Another object of the present invention is to provide a radio paging device which includes apparatus for automatically initiating interrogation of the memory when the user attempts to turn off the paging device.

These and other objects of the invention will become apparent to those skilled in the art upon consideration of the following description of the invention.

BRIEF SUMMARY OF THE INVENTION

The present invention is directed to providing a radio paging device including apparatus for preventing turn off of the device until all selective calling messages stored in the device have been interrogated and provided output to the user.

In accordance with one embodiment of the invention, a radio paging device includes a receiver for receiving radio frequency selective calling messages signals transmitted over a communications channel. A decoder is coupled to the receiver for detecting when selective calling message signals intended for the device are received. A memory is coupled to the decoding device for storing such selective calling message signals. An interrogation circuit is coupled to the memory for interrogating the memory upon command of the user of the paging device to provide output of the selective calling message signals stored in the memory in a form understandable to the user. A power supply provides power to the radio paging device. A user actuable switch is operatively coupled to the power supply by selectively switching power to the paging device. A memory checking circuit is coupled to the memory and the user actuable switching circuit for determining if any unread selective calling message signals remain in the memory when the user attempts to turn off the device. A turn-off prevention circuit is coupled to the memory checking circuit and the switching circuit for preventing turn-off of the device if the memory checking circuit determines that unread selective calling message signals remain in the memory when the user attempts to turn-off the device.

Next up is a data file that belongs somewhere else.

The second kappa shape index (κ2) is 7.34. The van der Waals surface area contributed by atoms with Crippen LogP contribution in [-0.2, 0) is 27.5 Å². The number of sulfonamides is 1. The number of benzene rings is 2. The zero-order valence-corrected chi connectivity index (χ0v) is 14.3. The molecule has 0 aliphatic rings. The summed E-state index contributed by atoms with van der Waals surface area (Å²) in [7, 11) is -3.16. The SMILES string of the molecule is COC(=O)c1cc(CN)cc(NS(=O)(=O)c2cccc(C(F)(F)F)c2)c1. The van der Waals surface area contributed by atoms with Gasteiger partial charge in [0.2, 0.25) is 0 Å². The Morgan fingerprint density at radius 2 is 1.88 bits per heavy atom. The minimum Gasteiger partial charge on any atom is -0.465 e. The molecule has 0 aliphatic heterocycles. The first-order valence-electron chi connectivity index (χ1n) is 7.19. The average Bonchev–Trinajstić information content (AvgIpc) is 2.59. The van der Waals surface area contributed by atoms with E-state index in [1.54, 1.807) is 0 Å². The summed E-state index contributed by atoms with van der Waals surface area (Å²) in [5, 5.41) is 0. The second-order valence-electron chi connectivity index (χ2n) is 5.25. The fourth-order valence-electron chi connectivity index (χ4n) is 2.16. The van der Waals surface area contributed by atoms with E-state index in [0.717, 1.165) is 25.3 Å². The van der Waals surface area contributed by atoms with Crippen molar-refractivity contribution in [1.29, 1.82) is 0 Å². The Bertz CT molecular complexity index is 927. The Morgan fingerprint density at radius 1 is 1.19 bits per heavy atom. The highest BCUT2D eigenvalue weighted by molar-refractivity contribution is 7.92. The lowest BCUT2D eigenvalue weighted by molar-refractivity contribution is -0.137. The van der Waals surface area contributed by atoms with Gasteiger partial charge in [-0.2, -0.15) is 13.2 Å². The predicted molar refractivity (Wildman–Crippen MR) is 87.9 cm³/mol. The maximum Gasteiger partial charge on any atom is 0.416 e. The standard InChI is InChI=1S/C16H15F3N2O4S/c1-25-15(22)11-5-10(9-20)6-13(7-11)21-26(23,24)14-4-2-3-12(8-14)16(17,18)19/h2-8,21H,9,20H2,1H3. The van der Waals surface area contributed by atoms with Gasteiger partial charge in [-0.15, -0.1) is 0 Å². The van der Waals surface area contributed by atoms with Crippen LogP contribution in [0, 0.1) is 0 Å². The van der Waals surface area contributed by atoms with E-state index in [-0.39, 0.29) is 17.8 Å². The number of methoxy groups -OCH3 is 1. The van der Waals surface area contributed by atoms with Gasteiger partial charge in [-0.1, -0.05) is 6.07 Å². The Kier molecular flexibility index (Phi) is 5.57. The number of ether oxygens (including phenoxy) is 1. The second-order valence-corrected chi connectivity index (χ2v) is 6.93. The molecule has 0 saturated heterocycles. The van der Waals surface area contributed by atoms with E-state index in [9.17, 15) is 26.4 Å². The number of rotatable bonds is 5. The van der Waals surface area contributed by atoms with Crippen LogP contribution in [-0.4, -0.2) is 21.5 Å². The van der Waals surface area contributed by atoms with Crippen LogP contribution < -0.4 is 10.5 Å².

The features of the invention believed to be novel are set forth with particularity in the appended claims. The invention itself, however, both as to organization and method of operation, together with further objects and advantages thereof, may best be understood by reference to the following description of taken in conjunction with the accompanying drawings.

DESCRIPTION OF THE DRAWINGS

FIG. 1 is a detailed blocked diagram of one embodiment of the radio paging device of the present invention.

FIG. 2 is a schematic diagram of one turn-off prevention circuit which may be employed in the radio paging device of FIG. 1.

FIG. 3 is a schematic diagram of another turn-off prevention circuit which may be employed in the radio paging device of FIG. 1.

FIG. 4 is a schematic diagram of yet another turn-off prevention circuit which may be employed in the radio paging device of FIG. 1.

FIG. 5 is a block diagram of the radio paging device of the present invention implemented in microprocessor form.

FIG. 6 is a flow chart of the operation of the present invention as implemented in either hard wire or micro-processor form.

DETAILED DESCRIPTION OF THE PREFERRED EMBODIMENT

Understanding of the present invention may be facilitated by referring to the above incorporated Smoot et al. patent application which describes and claims a radio paging device similar to the one hereafter described but without the turn-off prevention feature and other features of the present invention. For sake of completeness, the portions of the FIG. 1 pager which are similar to the disclosure of the above incorporated Smoot et al. patent application will be briefly discussed presently.